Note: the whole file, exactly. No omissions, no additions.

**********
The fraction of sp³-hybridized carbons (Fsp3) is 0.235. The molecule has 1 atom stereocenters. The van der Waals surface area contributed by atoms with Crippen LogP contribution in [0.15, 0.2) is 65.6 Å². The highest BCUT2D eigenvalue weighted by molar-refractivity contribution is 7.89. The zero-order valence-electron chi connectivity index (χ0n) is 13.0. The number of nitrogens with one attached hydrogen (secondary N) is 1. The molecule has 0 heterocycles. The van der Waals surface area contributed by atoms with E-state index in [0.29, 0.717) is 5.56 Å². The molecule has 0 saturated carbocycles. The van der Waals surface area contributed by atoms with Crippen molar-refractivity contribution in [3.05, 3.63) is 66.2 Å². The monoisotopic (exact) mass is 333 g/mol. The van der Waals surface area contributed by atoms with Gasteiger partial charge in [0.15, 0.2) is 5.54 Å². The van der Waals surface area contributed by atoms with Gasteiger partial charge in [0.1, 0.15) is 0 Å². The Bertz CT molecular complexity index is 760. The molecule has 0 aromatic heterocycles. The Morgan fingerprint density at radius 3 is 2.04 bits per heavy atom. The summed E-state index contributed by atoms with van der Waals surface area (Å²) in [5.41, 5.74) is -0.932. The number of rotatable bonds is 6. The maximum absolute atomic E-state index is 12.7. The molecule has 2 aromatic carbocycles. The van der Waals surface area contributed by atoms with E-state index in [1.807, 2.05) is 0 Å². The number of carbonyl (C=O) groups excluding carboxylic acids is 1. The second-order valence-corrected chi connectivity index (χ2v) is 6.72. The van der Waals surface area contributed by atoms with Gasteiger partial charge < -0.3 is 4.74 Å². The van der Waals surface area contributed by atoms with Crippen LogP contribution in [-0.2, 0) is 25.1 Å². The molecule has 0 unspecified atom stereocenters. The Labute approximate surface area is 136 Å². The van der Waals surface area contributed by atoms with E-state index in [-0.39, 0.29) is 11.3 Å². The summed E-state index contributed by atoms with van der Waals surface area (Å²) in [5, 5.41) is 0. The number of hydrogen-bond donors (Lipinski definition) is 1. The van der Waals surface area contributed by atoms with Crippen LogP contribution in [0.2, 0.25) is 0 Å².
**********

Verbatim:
The fraction of sp³-hybridized carbons (Fsp3) is 0.235. The molecule has 1 atom stereocenters. The van der Waals surface area contributed by atoms with Crippen LogP contribution in [0.15, 0.2) is 65.6 Å². The highest BCUT2D eigenvalue weighted by molar-refractivity contribution is 7.89. The zero-order valence-electron chi connectivity index (χ0n) is 13.0. The number of nitrogens with one attached hydrogen (secondary N) is 1. The molecule has 0 heterocycles. The van der Waals surface area contributed by atoms with E-state index in [0.29, 0.717) is 5.56 Å². The molecule has 0 saturated carbocycles. The van der Waals surface area contributed by atoms with Crippen molar-refractivity contribution in [3.05, 3.63) is 66.2 Å². The monoisotopic (exact) mass is 333 g/mol. The van der Waals surface area contributed by atoms with Gasteiger partial charge in [0.15, 0.2) is 5.54 Å². The van der Waals surface area contributed by atoms with Gasteiger partial charge in [0.1, 0.15) is 0 Å². The Bertz CT molecular complexity index is 760. The molecule has 0 aromatic heterocycles. The Morgan fingerprint density at radius 3 is 2.04 bits per heavy atom. The summed E-state index contributed by atoms with van der Waals surface area (Å²) in [5.41, 5.74) is -0.932. The number of rotatable bonds is 6. The maximum absolute atomic E-state index is 12.7. The molecule has 2 aromatic carbocycles. The van der Waals surface area contributed by atoms with E-state index in [1.807, 2.05) is 0 Å². The number of carbonyl (C=O) groups excluding carboxylic acids is 1. The second-order valence-corrected chi connectivity index (χ2v) is 6.72. The van der Waals surface area contributed by atoms with Gasteiger partial charge < -0.3 is 4.74 Å². The van der Waals surface area contributed by atoms with Crippen LogP contribution in [-0.2, 0) is 25.1 Å². The molecule has 0 unspecified atom stereocenters. The Labute approximate surface area is 136 Å². The van der Waals surface area contributed by atoms with E-state index in [-0.39, 0.29) is 11.3 Å². The summed E-state index contributed by atoms with van der Waals surface area (Å²) in [5, 5.41) is 0. The number of hydrogen-bond donors (Lipinski definition) is 1. The van der Waals surface area contributed by atoms with Crippen LogP contribution in [0.2, 0.25) is 0 Å².